3. Specific goals and roadmaps have been clearly defined

The best IIoT strategies are as specific in defining current and desired future states of plant processes. The latter are imaginative but realistic visions of quantum process changes, not step-changes in existing ones. That’s because IIoT technologies can enable whole new workflow possibilities. Highly effective IIoT strategies are clearly spelled out in written execution plans, with details about supporting tactics. These plans have timelines that properly sequence the steps required to achieve plan goals. While third-party IIoT experts can be a big help in facilitating the necessary discussions for breakthrough visions, the goals and roadmaps must come from those involved in day-to-day operations.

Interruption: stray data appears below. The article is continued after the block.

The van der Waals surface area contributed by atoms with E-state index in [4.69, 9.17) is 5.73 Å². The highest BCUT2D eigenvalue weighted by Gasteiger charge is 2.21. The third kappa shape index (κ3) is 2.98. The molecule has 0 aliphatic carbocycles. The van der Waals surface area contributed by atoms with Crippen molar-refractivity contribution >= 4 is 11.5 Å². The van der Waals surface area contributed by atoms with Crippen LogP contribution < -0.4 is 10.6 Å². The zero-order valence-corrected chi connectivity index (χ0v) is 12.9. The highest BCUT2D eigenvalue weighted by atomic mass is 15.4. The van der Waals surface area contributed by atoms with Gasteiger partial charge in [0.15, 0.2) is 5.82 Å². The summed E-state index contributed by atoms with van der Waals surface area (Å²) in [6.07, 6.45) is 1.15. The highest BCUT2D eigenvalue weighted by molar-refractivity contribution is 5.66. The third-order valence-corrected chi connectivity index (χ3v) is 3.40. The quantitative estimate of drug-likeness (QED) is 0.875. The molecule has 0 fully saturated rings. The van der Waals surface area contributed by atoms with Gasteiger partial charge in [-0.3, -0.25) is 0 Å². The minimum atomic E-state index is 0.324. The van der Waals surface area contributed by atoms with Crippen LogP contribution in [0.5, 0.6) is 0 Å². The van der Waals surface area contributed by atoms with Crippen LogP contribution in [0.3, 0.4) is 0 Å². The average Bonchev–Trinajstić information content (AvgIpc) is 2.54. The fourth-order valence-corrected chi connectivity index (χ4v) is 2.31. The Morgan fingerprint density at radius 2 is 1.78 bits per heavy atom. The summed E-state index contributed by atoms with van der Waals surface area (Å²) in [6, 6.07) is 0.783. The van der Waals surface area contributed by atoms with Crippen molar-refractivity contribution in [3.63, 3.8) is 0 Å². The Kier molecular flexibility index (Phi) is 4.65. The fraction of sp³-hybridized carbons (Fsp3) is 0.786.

4. The goal is data quality, not quantity

While data is the lifeblood of Industry 4.0 models, the most effective IIoT strategies are highly selective in the types of data drawn from machines to update digital twins. After all, not all data is of equal value. There’s informational data, real-time data, and mission-critical data. Sure, adding sensors to existing equipment and linking it to data collectors can capture floods of data. But higher-level systems and analytics need only the most relevant data. That’s why edge processing is growing. It uses intelligent devices on plant premises to pre-process machine data before forwarding specific, relevant data to higher-level systems, whether those are on-premise or in cloud-based ones, such as ones hosted on the Siemens MindSphere platform.

 

5. Analytics are being applied to solve problems